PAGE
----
Infrared scene projection development has faced many challenges. Large resistive arrays draw high peak currents (up to 200 A) and dissipate up to 1000 W, requiring systems to handle such loads reliably.8 Large, fast arrays also stress data throughput, requiring more than 3 Gb/s with real-time digital signal processing. A number of sophisticated processing engines9 have recently addressed this need.
Some infrared scene projection applications can tolerate the image flicker of pulse width modulation-based technologies such as digital micromirror devices and plasmas. Certain applications require broad spectra, while others can utilize the narrowband emission of LEDs, plasmas and photonic devices. Some units undergoing testing require fast-framing projectors, while others can tolerate the slower image refresh of commercial off-the-shelf solutions.
Infrared scene projectors are usually calibrated radiometrically rather than thermometrically. Recent strides in radiometric calibration and real-time nonuniformity correction have improved accuracy, spatial uniformity, stability and repeatability.6
In an ongoing development cycle, imagers and projectors continue to play “leapfrog,” leveraging each other’s breakthroughs and extending the state of the art for future units undergoing testing and for the testers themselves.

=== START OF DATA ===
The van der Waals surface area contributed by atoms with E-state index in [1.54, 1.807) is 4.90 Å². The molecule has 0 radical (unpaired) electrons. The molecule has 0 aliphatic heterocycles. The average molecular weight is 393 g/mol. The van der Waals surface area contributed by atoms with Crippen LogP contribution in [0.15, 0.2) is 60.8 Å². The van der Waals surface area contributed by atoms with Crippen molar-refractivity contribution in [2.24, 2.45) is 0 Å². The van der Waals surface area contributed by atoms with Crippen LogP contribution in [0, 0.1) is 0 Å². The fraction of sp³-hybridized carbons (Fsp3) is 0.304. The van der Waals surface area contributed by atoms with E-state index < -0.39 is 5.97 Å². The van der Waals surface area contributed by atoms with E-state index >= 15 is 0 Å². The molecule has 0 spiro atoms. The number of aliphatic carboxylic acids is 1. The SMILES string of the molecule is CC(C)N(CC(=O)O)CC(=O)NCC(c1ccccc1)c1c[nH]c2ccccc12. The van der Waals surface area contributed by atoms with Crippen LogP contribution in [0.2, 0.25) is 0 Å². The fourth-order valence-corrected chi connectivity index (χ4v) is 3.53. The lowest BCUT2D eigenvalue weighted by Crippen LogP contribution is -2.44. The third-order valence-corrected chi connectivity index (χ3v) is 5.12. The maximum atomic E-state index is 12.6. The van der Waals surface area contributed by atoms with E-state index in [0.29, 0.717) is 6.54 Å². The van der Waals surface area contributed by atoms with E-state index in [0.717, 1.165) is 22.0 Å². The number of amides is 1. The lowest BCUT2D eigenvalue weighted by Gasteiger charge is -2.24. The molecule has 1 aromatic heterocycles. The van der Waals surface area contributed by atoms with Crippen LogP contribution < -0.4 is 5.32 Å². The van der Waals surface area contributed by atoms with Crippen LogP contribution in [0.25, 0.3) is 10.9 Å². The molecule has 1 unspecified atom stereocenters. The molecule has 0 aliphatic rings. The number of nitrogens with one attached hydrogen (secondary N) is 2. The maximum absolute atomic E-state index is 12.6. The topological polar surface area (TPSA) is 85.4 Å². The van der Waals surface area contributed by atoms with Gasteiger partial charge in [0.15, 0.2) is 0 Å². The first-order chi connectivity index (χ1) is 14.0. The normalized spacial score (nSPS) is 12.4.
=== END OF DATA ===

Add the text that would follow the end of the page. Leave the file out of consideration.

Simulating hot objects such as engine exhausts, rocket plumes and countermeasures requires temperatures not currently attainable. Pixel materials ultimately limit maximum temperature. Current IR scene projectors simulate up to approximately 800 K, beyond which material instability causes pixels to melt or sublimate. Fabrication of high-temperature emitters will require thin-film-compatible materials with carefully selected thermophysical properties. Simulated temperatures in the 2000- to 3000-K range are expected this year.10
The emergence of simultaneous multiband IR detectors will require next-generation IR scene projections to project multispectral scenes. Interim simulation solutions have relied on the optical combination of multiple emitter arrays into a single multicolor scene. Although optically combined single-color IR scene projectors are bridging this test and evaluation gap, many novel multicolor projector technologies will be demonstrated over the next several years.
Meet the authors
Paul Bryant is president of Left Coast Consulting in Santa Barbara, Calif.; e-mail: firstname.lastname@example.org.
Steve Solomon is president of Acumen Scientific, also in Santa Barbara; e-mail: email@example.com.
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7. J. Geske, private communication.